SEATTLE — The spring sports season gets underway this week in high schools across the state. At Rainier Beach High School, that means baseball tryouts.
Thanks to a change in the coaching staff this year, the school’s program is headed in a new direction, providing love and support and showing the reach of the game is bigger than the baseball field.
For countless hours this winter, the boys of the Rainier Beach baseball team could be found in the school’s weight room.
“We don’t have everything we need. We are still waiting for more equipment for our weight room as we speak. Most schools I know have a lot of things,” says Brandon Vaughan, a senior 3rd baseman.
Surrounded by broken windows, worn-down equipment and paint peeling off the walls, the teens try to make the most of the conditions representing the challenges they face in everyday life.
“If you’re in the southeast district, it’s almost like you really have to fend for yourself. There are not much funds going around and a lot of our parents can’t afford it. They work two jobs just to make ends meet so a lot of times we have to scrunch around to find ways to raise money for our kids so they can have the same benefits but a lot of times you raise the money or you don’t,” says Betty Patu, the District 7 representative for the Seattle Public Schools Board.
These players are used to the don’ts … they don’t have gloves, they don’t have matching uniforms and most of all they don’t win.
“They’d get laughed at by other teams. Other teams would post on Twitter how badly they beat them, you know, make it really embarrassing. They weren’t even unified. They’d come out with different sweaters, different shoes, different jerseys, different colored pants,” says Gerald Smiley, the new head baseball coach.
Smiley took over the program in November. He tells me the Vikings have only won five games since 2007, yet this group keeps coming back.
“Well, seeing the brotherhood. This team is known for losing a lot of games and just the way that they keep themselves together even after losing those games, it just meant something to me,” says Vaughan.
A feeling shared by coach Smiley. He grew up just a few blocks from here, picking up baseball when he was 7. He was later drafted out of Rainier Beach High School by the Texas Rangers in the ninth round of the 2001 Major League Baseball draft.
“When I played here, we didn’t have anything. We had a coach who cared, tried to do his best but really wasn’t into it himself. We didn’t have bats, we didn’t really have gloves. We had to figure out how to come up with these sort of things and it was heavy on my heart then to figure out how we could do something,” says Smiley.
After playing in the Texas organization for five years, Smiley had to hang up his cleats due to injuries. He went on to work as a scout before starting his own baseball academy.
“It was about four years after I got released where it really hit me to wake up, and God gave me a platform that I could use with some credibility behind it that I know what I am doing, I don’t know it all, but I have something that I can give back and that was my real calling.”
Due to WIAA rules, Smiley can’t hold any official team practices until the spring season begins but that hasn’t stopped him from implementing his values into the program.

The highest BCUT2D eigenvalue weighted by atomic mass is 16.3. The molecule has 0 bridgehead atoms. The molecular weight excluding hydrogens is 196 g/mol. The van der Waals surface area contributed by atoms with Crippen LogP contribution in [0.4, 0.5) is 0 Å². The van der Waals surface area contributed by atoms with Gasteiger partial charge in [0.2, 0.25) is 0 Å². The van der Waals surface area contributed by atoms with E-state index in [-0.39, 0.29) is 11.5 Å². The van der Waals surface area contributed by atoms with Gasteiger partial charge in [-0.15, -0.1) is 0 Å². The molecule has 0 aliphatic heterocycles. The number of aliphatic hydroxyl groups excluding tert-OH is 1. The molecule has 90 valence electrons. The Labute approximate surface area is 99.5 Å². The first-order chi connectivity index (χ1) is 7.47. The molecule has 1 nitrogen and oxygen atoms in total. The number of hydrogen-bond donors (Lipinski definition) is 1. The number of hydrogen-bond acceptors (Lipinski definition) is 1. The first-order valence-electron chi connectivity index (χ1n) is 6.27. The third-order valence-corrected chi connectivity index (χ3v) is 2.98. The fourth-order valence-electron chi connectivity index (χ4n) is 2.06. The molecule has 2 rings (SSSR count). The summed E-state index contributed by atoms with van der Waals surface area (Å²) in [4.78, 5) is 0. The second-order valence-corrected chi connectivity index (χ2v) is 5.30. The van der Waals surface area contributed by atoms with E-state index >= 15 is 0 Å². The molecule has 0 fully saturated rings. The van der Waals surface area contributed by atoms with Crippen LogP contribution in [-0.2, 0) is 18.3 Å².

“Accountability first and foremost. Checking on their grades all the time, checking in on them at school, letting them know I love them, I care about them and just changing the culture of the actual team environment, creating team activities,” says Smiley.
And these team activities are about more than just sports. He’s encouraging the kids to take pride in their community, hosting events to support the homeless, the hungry and anyone who needs a helping hand.
“He’s taught us a lot like to understand the people, some people on our team are on that side of the story so coming from them it always means, even more, to see them help people with the issues they have for themselves. It’s very inspiring,” says Vaughan.
It’s catching on, too, not only is coach Smiley inspiring kids to be part of this team, he’s inspiring a community to rally around them. He started a Go Fund Me page in January with the goal of raising $27,000 for equipment and uniforms. He’s raised over $42,000, showing these kids their commitment is worth something.
Damico Jones, a sophomore pitcher, and outfielder, says it’s “a new start for me, more opportunities, I’m trying to make it to college so, yeah, make my family proud.”
“Being out here in this area it can be hard to be to follow the right path,“ says Vaughan. "He means a lot to me and my family, to this team, the players, and their families. It’s like some of us don’t have dads, fathers and he's just that father figure that we need in our lives. That he actually cares that’s the big thing. He cares for us.”
“Letting them know that you care about them as a person is way more important than what they can do for us as a player. I don’t remember how many games we won when I played here. I don’t care about how many games we won and I tell these kids all the time I don’t care how many we win. I care about our experience, I care about you competing, I care about you changing your work ethic so that can carry over into your real life and people will want to employ you and what kind of father, husband or citizen of society will you be when you leave here.
"That’s our goal and if we can get every child graduated from here, that’s awesome, but if we fail them as a community and we didn’t prepare them for what’s really about to hit them, we wouldn’t do our job as coaches. What we are teaching them, we hope they pass the torch and go latch on to somebody out there and take them under their wing,” says Smiley.
The team has plans to continue giving back to the community by hosting baseball clinics and camps this summer in addition to volunteering at the Ronald McDonald House.